New Features For Direct Routing.

Microsoft recently updated their roadmap for Direct Routing ( ID 56507 ) outlining several new features that they plan to roll out throughout November. If you are unaware of direct routing, it allows you to utilise your own SIP Trunks or SBC to connect to Teams in order to allow PSTN connectivity for voice calls.

Test Sip Config with Powershell.

The first one that stood out for me was the SIP Tester . This allows you to run a PowerShell script in order to test the configuration of your SIP deployment. For people like me, who are responsible for the configuration and implementation of Direct Routing, this could come in handy.

Media Relay Override.

This additional feature enables you to change the default Media Relay to match your public IP structure.

New Bot.

The RINGBACK BOT, according to Microsoft, enhances the ringing experience for the caller by having a setup audio ring and a second ring for when the call is established. I guess what this means is that when an external caller makes a call into your Teams environment, they will hear 2 distinct ring tones. One tone for while the call is being set up and another once it is established and put through to the end user.

Missed Call Message Surpression.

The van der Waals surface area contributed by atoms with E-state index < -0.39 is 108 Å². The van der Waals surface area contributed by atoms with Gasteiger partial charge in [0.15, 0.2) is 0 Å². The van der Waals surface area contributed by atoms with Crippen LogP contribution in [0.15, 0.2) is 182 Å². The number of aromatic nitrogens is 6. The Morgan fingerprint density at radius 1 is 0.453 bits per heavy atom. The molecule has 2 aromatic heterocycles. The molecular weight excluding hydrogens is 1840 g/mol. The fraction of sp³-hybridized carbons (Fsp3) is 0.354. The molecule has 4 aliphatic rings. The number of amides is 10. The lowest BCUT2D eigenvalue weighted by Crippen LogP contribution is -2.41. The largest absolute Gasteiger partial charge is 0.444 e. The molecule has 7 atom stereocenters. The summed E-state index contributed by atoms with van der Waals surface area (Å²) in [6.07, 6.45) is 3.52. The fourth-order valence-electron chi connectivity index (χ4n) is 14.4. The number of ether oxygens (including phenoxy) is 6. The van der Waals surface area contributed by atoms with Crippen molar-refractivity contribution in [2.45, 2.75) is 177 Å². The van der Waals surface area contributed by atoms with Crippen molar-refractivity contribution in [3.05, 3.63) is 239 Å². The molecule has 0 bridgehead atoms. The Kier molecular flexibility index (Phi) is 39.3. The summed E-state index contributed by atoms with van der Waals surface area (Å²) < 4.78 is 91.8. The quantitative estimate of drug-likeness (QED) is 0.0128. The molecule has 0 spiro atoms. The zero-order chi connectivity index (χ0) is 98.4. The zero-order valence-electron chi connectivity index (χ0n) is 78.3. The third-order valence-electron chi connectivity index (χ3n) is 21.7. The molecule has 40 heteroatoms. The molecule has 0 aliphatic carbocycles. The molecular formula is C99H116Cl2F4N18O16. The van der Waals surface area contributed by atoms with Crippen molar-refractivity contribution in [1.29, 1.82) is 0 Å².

This feature will enable you to route your calls to a 3rd party PBX without generating a false missed call message in Teams.

PSTN Reporting.

The Teams PSTN usage report in the Microsoft Teams admin center gives you an overview of calling and audio conferencing activity in your organization. You can view detailed calling activity for Calling Plans if you use Microsoft as your telephony carrier and for Direct Routing if you use your own telephony carrier.

The report can be found under Analytics & reports > Usage reports where you cn select a predefined range of 7 or 28 days, or set a custom range.

For full guidance on PSTN Reporting head over to the Microsoft documentation HERE.

Thanks taking the time to read my post and I hope it has been of some use.

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